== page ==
Escoffier was like that. On the surface you look at the things he accomplished and think well that’s nice, I guess somebody had to do it. Things like streamlining the French sauce system and refining the plate-after-plate “service à la russe” method of serving, processes both begun under Carême.
Escoffier also invented the “brigade system” of kitchen organization (chef de cuisine, sous-chef de cuisine, chef de partie, etc…) that is widely employed to this day. He bestowed professionalism and respectability on the art of cooking, a professionalism he exemplified and used to found, in partnership with César Ritz, a hotel empire.
Looking around at what was going on in the world at that time, the leaps forward in industrialization and industrial efficiency, the assembly line, the rise of the professional classes, franchising and the expansion of commercial empires, there’s no question that Escoffier leveraged those trends, taking food further than anyone before him. In short he was a man of his time just like Carême and, more recently, Gaston Lenôtre. Hope than answers your question, reader Judy!
It’s true that one of the defining features of melba toast is that it’s unbuttered. But while we’re talking toast history it’s interesting to note that quite a lot of mental energy has been expended (mostly by British scientists) on the question of why, when you drop a piece of toast, it always lands butter-side down. Most of us would just chalk the phenomenon up to Murphy’s Law, yet several serious theories have been advanced, most of them dealing with things like gravity, roll, pitch and yaw.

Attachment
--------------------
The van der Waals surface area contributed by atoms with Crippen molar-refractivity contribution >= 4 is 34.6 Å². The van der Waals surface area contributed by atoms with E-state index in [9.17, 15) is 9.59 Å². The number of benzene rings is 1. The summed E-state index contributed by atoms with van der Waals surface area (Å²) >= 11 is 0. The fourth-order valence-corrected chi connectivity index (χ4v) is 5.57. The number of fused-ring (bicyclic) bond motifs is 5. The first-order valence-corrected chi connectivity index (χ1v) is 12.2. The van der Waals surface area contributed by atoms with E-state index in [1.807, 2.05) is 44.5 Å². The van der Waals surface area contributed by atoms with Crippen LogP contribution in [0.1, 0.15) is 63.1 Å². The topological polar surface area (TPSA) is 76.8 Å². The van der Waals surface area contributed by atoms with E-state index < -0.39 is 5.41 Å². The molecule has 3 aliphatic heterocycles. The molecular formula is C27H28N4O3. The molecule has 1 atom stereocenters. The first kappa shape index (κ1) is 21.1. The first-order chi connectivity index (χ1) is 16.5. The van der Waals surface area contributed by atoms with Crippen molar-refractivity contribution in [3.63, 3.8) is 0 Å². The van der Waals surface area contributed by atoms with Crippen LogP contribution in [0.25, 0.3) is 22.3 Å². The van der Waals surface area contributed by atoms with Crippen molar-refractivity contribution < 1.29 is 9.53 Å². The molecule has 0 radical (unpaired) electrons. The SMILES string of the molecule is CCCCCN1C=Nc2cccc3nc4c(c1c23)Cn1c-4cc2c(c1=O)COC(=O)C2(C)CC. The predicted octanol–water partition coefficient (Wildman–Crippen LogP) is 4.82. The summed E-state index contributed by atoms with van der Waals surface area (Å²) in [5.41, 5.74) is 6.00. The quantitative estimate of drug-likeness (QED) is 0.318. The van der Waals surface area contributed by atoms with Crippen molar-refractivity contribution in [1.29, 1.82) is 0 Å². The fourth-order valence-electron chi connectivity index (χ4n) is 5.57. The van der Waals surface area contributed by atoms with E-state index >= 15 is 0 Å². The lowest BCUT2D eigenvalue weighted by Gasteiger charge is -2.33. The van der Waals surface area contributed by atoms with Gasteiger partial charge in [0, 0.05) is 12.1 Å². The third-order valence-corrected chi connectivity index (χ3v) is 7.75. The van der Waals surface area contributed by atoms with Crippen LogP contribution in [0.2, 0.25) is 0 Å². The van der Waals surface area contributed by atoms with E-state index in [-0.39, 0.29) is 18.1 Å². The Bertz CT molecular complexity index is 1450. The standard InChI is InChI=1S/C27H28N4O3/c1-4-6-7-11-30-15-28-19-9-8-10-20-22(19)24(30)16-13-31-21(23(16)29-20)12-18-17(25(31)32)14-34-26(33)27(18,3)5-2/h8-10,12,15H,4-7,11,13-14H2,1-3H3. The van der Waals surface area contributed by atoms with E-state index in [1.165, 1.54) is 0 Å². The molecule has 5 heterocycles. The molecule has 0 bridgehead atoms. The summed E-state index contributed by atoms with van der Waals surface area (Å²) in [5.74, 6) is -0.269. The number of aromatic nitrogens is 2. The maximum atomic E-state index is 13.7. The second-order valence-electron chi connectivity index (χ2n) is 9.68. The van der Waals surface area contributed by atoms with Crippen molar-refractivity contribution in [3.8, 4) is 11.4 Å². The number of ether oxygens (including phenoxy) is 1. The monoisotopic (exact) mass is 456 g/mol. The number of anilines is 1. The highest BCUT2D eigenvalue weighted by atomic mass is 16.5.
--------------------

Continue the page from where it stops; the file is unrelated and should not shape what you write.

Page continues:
Of course several unserious theories have been advanced as well, the most famous being the so-called cat and buttered toast theory, also known as the buttered cat paradox. The basis of the theory is quite simple: toast always lands buttered-side down, cats always land on their feet. Thus, if you strapped a piece of buttered toast to a cat’s back and dropped it, theoretically, it should stop before it hit the ground, hover for a moment, and begin to spin. Such hovering, spinning toast/cats could then be employed for all sorts of important uses, from perpetual motion machines to renewable energy to high-speed monorail systems.
Laboratory trials to date have been disappointing.